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Surveillance and improved control of American foulbrood in Saskatchewan honey bees through the detection of Paenibacillus larvae spores in pooled, extracted honey



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The North American beekeeping industry is heavily reliant on antimicrobial metaphylaxis to prevent and control outbreaks of the destructive bacterial disease, American foulbrood (AFB). The infectious endospores (spores) of the causative agent, Paenibacillus larvae, are incredibly resilient to environmental extremes and are impervious to antimicrobials licensed for use against AFB (1–3). Consequently, non-curative antibiotic use fosters dependency and sustained, indiscriminate use to ensure industry profitability. In the face of growing international concern regarding antimicrobial resistance (AMR) and the emergence of strains of P. larvae with AMR, North American beekeepers are inadequately prepared to reduce their reliance on antimicrobials without risk of significant economic losses to AFB (2,4–11). Current methodology to guide evidence-based antimicrobial use through AFB risk assessment relies on the sampling and testing of individual hives and is logistically impossible for large-scale, commercial beekeeping operations to implement (12–21). To address this issue, we evaluated the use of spore detection in conveniently collected, pooled, extracted honey to determine AFB risk at a yard or operation level within antibiotic-reliant apiculture. Large-scale, commercial honey bee operations in Saskatchewan, Canada, with a history of antimicrobial use and recent outbreaks of AFB were clinically characterized and opportunistically sampled to compare the detection of spores and predictive ability of pooled, extracted honey to the current standard of samples collected from individual hives. We demonstrated that pooled honey was predictive of the spore contamination identified through individual hive testing and appeared to have prognostic value in assessing the risk of AFB at the yard or operation level. Accordingly, we expanded our testing of pooled honey to 116 Saskatchewan beekeepers representing approximately 75% of the province’s 110,00 registered colonies during the study period. By correlating spore concentrations to the incidence of AFB, we established reliable prognostic thresholds at 2 and 100 spores per gram of honey to determine a beekeeper’s future risk of disease. Additionally, we highlighted management practices related to a higher risk of AFB that could represent key targets for improved biosecurity to mitigate risk. Given their expertise in herd-health management and biosecurity, veterinarians should play an integral role in a beekeeper’s health management team in the prevention and control of AFB. Together, beekeepers who are at low risk of AFB through the testing of their pooled honey and are simultaneously incorporating low-risk management practices through the help of their health management team may temporarily cease antimicrobial metaphylaxis. Improved, judicious antimicrobial use in apiculture will reduce the threat of AMR and will help to ensure the sustainability of the North American industry.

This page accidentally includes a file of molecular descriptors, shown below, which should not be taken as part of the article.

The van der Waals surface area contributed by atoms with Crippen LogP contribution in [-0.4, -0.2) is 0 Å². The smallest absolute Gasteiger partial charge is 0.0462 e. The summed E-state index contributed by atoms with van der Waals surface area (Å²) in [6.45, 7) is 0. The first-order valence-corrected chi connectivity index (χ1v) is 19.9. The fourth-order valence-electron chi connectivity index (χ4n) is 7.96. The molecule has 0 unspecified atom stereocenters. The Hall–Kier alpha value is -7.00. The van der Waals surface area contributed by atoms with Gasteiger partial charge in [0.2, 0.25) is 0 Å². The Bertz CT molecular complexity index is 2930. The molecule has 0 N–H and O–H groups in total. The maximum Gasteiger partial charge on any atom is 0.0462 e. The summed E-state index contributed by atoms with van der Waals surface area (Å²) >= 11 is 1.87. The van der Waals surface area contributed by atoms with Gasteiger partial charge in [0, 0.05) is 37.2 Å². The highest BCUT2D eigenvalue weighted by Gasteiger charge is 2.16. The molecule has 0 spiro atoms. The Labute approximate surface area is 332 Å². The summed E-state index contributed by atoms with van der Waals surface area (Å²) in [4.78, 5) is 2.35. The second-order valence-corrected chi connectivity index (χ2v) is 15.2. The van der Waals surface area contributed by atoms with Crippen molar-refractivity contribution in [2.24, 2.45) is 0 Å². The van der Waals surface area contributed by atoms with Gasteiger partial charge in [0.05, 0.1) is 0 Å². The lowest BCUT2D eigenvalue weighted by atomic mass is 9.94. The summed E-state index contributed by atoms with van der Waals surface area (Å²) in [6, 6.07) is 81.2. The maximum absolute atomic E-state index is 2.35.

American foulbrood, AFB, Paenibacillus larvae, apiculture, microbiology, risk assessment, herd health



Master of Science (M.Sc.)


Veterinary Pathology


Veterinary Pathology


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